Compliance and integrity are the navigation device for the company
Talking Sustainable Business – Key Facts
- For more than three years, Audi has been working with U.S. monitor Larry D. Thompson to strengthen compliance and integrity
- The six Board of Management members for the four rings have now presented personal commitment statements
- As a consequence, Audi is sustainably and consistently strengthening the area of ESG.
Ms. Maassen, Mr. Grosse-Loheide – you both joined the Audi Board of Management in April and immediately made integrity and corporate culture part of your agenda. Why?
Sabine Maassen: Respect for law and order, moral and social values and socially accepted norms form the basis of good collaboration and living – whether in a business context or in the private sphere. I started out with the goal of ensuring that our customers, our social environment and our employees associate the four rings with honesty, reliability and trustworthiness as much as with emotional products – since trust is our most precious asset. We strengthen our credibility and protect the reputation of our brand by following laws and regulations and being truthful.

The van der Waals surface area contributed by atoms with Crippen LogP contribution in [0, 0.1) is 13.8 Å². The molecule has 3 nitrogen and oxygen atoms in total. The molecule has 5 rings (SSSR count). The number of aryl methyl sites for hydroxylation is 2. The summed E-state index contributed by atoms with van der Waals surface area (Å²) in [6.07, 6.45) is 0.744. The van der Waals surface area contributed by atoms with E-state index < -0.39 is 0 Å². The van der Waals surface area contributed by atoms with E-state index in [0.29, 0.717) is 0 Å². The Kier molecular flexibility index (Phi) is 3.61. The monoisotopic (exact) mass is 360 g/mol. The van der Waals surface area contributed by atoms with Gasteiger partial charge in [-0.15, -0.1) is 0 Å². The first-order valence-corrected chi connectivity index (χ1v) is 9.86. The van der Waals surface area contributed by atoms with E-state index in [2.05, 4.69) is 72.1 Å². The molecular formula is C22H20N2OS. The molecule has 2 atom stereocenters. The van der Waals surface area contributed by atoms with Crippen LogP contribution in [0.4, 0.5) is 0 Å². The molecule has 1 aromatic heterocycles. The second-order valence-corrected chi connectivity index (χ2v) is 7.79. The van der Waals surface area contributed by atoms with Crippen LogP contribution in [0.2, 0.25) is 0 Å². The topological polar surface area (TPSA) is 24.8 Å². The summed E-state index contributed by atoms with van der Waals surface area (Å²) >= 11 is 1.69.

Dirk Grosse-Loheide: As a team of Management Board members, we want to identify the requirements for successful action at an early stage and use these to ensure the future viability of our company. This is not always easy in these uncertain times, but where transparent corporate management is concerned, we six board members all agree!
For me, integrity means first and foremost keeping your word and standing by your actions. Honesty and openness – that’s what I demand from myself and what I expect of every single employee at Audi.
The monitorship at Audi under Larry Thompson ends in September. What will happen after that at Audi in terms of compliance and governance?
Dirk Grosse-Loheide: We Board of Management members – and by this I mean all my colleagues – have personally committed ourselves to specific measures that we will tackle in our own business areas. As Board Member for Procurement, sustainability in the supply chain is one of my top priorities, and my team and I are pressing ahead with this together with our suppliers. For example, we have introduced an S rating – a sustainability rating – that is now the basis for awarding contracts throughout the Group. The S rating reviews adherence to environmental, social and compliance standards – we expect our partners to share our values.